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What is sharding and how does it work?


One of the greatest challenges facing database developers is scaling. As data volumes and numbers of operations involved grow, system performance must also be improved one way or another.

Sharding is a database scaling technology based on the idea of splitting databases up into separate segments, each of which can be housed on a separate server.

If we apply this technology to the blockchain, sharding represents the division of the network into separate sectors. Each sector, or shard, contains a unique set of smart contracts and account balances, and specific network nodes are assigned to each shard. These nodes are responsible for verifying transactions only in their assigned shard, rather than for all transactions on the blockchain.

What problems does sharding solve?

The more popular a project becomes, the more users it attracts. These users end up conducting more transactions, launching more DApps, and running more processes on the network. As a result, transaction speeds fall and commissions increase in size, impeding the project’s future expansion and development. Dividing the network into shards allows you to solve the problem by increasing the processing capacity of the blockchain.

When a group of nodes is responsible for a certain segment of the ledger, all the nodes in the network are relieved of the requirement to maintain the entire blockchain in order for every transaction to be completed. Operations are validated in parallel rather than linearly, thereby increasing the throughput of the network and eliminating the issue of scaling.

Additionally, nodes on blockchains that use sharding work more efficiently without increasing computing power as a result of the reduced load.

How it all works

Blockchains require the work of thousands of computers to function, and their computing power enables distributed ledgers to conduct transactions, execute smart contracts, deploy DApps and more. If the network operates on the basis of sequential execution, then each node must process every transaction. The verification of operations therefore takes a lot of time. Ethereum, for example, processes around 10 transactions per second.

If nodes are simply added to the blockchain, its performance won’t increase. All that will happen is the verification chain will become longer.

The principle of sharding lies in abandoning the linear execution model in favour of a parallel one, in which shards only carry out certain calculations and process a large number of transactions simultaneously. They are a kind of “blockchain within a blockchain”, transferring all of their information to the main chain, albeit in a compressed format.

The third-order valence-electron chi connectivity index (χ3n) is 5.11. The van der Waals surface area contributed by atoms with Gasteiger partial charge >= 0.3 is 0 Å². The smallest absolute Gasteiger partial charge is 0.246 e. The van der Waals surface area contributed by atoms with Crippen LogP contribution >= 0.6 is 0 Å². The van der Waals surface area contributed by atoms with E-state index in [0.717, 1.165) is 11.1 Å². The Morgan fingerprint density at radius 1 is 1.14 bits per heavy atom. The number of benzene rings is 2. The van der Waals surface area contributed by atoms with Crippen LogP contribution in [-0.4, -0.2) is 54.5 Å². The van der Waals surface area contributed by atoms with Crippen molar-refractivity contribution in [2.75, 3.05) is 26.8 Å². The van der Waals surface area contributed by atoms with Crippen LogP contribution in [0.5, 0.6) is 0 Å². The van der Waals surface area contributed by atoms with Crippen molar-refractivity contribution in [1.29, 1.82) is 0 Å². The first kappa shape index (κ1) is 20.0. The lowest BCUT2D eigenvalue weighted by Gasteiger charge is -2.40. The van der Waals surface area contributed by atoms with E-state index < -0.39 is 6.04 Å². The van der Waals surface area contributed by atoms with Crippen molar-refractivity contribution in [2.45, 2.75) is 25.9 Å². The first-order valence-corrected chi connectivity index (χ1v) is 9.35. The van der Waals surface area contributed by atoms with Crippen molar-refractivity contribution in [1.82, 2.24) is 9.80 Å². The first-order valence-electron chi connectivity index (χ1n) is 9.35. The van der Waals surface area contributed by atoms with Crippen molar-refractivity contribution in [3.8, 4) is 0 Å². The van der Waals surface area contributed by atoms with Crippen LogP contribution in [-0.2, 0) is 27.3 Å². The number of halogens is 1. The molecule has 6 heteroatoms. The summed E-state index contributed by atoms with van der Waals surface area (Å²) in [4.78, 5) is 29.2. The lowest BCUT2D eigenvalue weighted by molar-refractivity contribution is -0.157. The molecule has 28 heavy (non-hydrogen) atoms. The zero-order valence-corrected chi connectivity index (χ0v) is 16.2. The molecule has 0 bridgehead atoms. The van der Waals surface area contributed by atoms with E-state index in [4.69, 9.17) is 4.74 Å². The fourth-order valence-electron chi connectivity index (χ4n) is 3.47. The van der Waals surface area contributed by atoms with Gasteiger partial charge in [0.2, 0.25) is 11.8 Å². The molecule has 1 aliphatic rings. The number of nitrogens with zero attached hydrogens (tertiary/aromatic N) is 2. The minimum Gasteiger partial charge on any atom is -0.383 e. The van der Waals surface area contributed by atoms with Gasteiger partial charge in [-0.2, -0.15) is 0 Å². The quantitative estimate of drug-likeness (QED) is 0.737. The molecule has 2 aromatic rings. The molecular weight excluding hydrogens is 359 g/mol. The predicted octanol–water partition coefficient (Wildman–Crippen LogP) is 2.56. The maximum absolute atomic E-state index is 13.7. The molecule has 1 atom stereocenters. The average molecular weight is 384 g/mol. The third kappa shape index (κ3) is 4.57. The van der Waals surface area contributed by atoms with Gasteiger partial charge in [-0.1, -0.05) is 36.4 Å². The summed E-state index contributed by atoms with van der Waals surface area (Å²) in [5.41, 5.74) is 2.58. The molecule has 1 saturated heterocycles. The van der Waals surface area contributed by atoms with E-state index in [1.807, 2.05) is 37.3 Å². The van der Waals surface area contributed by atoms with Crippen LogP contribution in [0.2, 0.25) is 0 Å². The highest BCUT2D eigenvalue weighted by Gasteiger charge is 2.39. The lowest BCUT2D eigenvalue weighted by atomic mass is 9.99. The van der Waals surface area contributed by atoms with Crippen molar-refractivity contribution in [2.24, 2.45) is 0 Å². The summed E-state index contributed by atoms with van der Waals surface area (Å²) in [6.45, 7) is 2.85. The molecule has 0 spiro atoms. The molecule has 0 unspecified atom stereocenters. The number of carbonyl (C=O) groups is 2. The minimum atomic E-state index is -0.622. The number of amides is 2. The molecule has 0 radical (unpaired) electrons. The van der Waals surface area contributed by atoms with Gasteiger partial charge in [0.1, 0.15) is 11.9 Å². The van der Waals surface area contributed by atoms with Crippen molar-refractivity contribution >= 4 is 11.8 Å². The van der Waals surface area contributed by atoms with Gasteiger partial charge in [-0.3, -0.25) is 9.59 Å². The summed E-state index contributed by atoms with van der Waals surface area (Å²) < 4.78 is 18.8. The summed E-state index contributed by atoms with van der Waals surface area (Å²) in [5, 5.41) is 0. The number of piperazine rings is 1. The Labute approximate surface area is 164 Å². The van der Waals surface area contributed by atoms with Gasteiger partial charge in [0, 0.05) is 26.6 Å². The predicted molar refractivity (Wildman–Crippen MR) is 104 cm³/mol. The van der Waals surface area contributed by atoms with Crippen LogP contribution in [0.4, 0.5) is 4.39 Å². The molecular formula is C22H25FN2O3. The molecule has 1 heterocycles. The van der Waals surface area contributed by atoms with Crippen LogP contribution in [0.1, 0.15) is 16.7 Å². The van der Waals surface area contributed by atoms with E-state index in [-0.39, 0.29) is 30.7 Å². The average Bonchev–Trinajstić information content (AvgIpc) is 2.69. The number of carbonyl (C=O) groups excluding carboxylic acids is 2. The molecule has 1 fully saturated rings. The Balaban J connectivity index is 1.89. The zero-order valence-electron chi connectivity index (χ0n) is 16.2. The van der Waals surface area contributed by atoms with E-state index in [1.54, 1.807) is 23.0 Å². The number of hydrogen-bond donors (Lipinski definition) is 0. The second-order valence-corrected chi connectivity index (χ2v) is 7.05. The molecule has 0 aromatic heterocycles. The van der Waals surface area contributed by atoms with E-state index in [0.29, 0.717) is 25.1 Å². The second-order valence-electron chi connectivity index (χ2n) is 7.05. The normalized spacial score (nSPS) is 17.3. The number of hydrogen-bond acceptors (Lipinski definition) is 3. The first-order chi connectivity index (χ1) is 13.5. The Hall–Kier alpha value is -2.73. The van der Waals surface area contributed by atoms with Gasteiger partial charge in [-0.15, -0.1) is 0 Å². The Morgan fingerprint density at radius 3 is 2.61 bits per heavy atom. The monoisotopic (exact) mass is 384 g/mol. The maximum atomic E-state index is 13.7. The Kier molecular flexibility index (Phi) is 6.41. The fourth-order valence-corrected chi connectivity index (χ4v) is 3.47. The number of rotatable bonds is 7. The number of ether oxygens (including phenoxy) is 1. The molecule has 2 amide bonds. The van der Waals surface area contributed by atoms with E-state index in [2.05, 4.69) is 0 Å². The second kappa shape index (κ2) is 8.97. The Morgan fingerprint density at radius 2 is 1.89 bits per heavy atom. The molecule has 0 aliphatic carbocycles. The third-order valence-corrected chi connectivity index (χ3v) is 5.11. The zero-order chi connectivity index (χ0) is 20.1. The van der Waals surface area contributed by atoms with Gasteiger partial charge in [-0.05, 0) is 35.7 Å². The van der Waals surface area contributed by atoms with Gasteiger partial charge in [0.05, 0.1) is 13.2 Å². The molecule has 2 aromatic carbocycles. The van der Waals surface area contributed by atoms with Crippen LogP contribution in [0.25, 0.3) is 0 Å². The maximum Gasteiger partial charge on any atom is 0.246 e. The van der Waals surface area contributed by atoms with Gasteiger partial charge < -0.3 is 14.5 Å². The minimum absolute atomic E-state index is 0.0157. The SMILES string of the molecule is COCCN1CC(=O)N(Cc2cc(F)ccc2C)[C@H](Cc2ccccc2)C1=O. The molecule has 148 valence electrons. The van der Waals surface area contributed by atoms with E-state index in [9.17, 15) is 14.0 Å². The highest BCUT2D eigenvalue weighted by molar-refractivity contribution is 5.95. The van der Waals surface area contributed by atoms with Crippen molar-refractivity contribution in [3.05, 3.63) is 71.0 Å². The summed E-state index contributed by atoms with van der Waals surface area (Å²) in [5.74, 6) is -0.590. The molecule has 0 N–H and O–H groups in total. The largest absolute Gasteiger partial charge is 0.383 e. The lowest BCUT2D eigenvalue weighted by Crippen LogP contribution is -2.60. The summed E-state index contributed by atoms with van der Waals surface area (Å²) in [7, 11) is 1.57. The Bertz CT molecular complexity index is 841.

The downsides of sharding

There are two key problems in sharding: communication between shards and security. 

  1. Communication. If you split the network into isolated sectors, each of them becomes a de facto separate blockchain. Users and decentralized applications in one shard will only be able to communicate with users and applications in another by using a specific communication protocol.
  2. Security. In a sharded network, it’s much easier to take full control of one shard than an entire unsharded network, as the hash rate required is much lower. For example, a 51% attack on the Bitcoin network would require billions of dollars in hardware and hundreds of millions of dollars a day in electricity. It’s expensive, unprofitable and unfeasible. Capturing a single shard, however, is far cheaper and easier.

Ethereum offers a solution to this problem that uses random sampling. Shard protocols are randomly assigned to different sections in order to confirm block authentication. This was made possible by the network’s switch to the proof-of-stake consensus method.

The networks already deploying sharding

The first network to introduce sharding was Zilliqa. It bills itself as a blockchain platform aiming to solve scalability issues with sharding. At the testnet stage, it was able to achieve 2,828 transactions per second.

The NEAR blockchain ecosystem calls itself a sharded PoS blockchain and claims that its sharding technology supports nodes that are small enough to run on low-performance devices.

Ethereum also plans to implement sharding technology. Other sharded networks include Cardano, QuarkChain and Plian.


In theory, sharding technology can finally solve the blockchain trilemma if it is able to resolve its flaws. If it does, it will become possible to scale blockchains without sacrificing decentralization or security.